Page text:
The taxation of the bankruptcy state is not always obvious, and below are the key highlights for debtors to keep in mind. The IRS is well versed with these rules, and running afoul can lead to tax controversy issues, such as an audit.
Property of the Bankruptcy Estate
- All legal or equitable interests of the debtor in property as of the commencement of the case. 11 U.S.C. Sec. 541.
- Ask who is the debtor (single individual, married couple, or married individual).
- Ask what type of property (exempt property, community property, after-acquired property, abandoned property).
Taxation of the Bankruptcy Estate
- Separate bankruptcy estate – chapter 7 and 11
- Success to assets, liabilities, and tax attributes
- Trustee files Form 1041
- No separate taxable entity for chapter 13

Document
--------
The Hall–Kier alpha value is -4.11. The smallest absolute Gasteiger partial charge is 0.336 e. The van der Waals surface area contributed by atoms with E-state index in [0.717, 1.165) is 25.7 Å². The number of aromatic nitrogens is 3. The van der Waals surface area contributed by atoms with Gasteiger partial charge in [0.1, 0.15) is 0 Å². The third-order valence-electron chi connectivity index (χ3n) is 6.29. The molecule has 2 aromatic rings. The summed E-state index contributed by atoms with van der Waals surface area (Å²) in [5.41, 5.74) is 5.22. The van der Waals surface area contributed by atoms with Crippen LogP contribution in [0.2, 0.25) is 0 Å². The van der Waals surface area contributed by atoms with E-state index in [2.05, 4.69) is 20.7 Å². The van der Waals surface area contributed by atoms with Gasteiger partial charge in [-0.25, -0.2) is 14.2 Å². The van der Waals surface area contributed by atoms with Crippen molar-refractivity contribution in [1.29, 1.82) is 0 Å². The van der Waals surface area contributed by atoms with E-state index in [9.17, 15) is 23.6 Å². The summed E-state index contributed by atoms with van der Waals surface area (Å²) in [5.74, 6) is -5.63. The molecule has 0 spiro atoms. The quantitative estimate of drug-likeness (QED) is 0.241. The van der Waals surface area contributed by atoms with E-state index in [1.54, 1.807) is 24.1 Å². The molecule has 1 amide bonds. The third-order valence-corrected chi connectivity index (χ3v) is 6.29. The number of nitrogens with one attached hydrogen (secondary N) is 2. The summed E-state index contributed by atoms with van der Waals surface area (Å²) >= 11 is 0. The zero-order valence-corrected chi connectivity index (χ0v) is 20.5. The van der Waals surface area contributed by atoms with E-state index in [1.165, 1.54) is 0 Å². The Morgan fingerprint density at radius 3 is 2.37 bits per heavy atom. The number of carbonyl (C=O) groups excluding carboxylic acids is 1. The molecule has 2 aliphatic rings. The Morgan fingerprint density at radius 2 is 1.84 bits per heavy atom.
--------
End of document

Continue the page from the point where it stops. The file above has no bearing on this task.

Section 1398 Short-Period Election
- If an election is made under section 1398, the debtor’s tax year is divided into two short tax years:
- The first short tax year starts when the debtor’s tax year would have started had the election not been made (Jan. 1 for most individuals) and ends the day before the bankruptcy petition is filed.
- The second short tax year begins the day the bankruptcy petition is filed and ends when the debtor’s tax year would have ended had the election not been made (Dec. 31 for most individuals).
- In certain circumstances, it’s advantageous to make the election. See homework problems for details.